Semantic Anti-Realists hold that a claim has a (constructive) proof if the claim is true. I wonder whether this position runs into a version of Yablo's supposedly non-circular version of the liar paradox.
Recall that Yablo's paradox arises from what one may call Yablo sequences over some first-order language augmented with a truth predicate and rich enough to allow Gödel numbering. The Yablo sequence over such a language is simply a countably infinite sequence of formulas, where for every natural number i, the i-th member is the formula that intuitively says that for every j > i, the j-th sequence member is not true. It is easy to see that under the assumption of classical logic the first member of the sequence is both true and not true.
Now, we can augment the language with a constructively interpreted provability predicate and form P(rovability)-sequences: infinite sequences of formulas, where the i-th member says that for every j > i, the j-th member is not (constructively) provable.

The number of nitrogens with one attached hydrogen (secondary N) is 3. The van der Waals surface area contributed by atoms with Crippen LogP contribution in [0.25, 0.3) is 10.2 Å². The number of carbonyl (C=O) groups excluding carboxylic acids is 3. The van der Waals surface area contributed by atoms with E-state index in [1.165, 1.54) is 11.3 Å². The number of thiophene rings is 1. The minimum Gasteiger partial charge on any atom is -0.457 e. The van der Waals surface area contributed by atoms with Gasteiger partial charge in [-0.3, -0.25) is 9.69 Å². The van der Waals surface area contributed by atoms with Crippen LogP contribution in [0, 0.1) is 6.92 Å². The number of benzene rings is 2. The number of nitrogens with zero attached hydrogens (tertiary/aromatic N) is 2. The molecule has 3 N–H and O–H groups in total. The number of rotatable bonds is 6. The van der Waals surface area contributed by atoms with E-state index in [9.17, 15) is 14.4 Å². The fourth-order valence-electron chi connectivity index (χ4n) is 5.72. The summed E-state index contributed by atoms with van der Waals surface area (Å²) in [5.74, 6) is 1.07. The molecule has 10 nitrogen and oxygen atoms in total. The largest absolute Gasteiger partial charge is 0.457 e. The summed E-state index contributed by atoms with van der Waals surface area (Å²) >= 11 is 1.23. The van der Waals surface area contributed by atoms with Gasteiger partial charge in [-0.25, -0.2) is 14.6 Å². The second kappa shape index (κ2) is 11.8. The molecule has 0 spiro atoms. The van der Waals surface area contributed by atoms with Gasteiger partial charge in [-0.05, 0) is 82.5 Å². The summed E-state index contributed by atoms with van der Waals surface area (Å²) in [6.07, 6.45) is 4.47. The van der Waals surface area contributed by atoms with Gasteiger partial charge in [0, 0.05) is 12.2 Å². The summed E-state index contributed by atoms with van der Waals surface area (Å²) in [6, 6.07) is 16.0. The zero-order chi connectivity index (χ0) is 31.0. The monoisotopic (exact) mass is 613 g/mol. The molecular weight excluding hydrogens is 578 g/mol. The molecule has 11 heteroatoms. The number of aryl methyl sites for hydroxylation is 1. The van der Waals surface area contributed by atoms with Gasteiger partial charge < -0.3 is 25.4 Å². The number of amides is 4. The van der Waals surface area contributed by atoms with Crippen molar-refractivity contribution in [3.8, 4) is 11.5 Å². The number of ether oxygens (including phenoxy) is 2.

If the first member of a given P-sequence is true then all greater sequence members are not provable, so the second is not provable.So, since truth entails provability, the second member is not true. So, there's some sequence member greater than the second that is provable. But this contradicts the truth of the first sequence member.
If the first member of the given P-sequence is not true, then there are sequence members greater than the first that are provable. Let A be the smallest such sequence member. Since provability clearly entails truth, A is true. But then all sequence members that follow A are not provable. In particular, A's immediate successor, A+1, is not provable, hence not true. So, after A+1 we find sequence members that are provable. But this contradicts the truth of A.
I suspect that anti-realists would simply deny that excluded middle holds at least for the first member of the P-sequence, thus eschewing contradiction, since the first member in some way involves infinite collections. I'm not sure, if this response is acceptable. But I suppose that in that case the above argument can be reworked to be compatible with constructivist assumptions (as has been shown for the simple liar paradox by Friedman and Sheard).
So my questions are: Is the above argument a paradox for the anti-realist? How could the argument be reworked, if it were the case that the original argument involved non-constructive assumptions?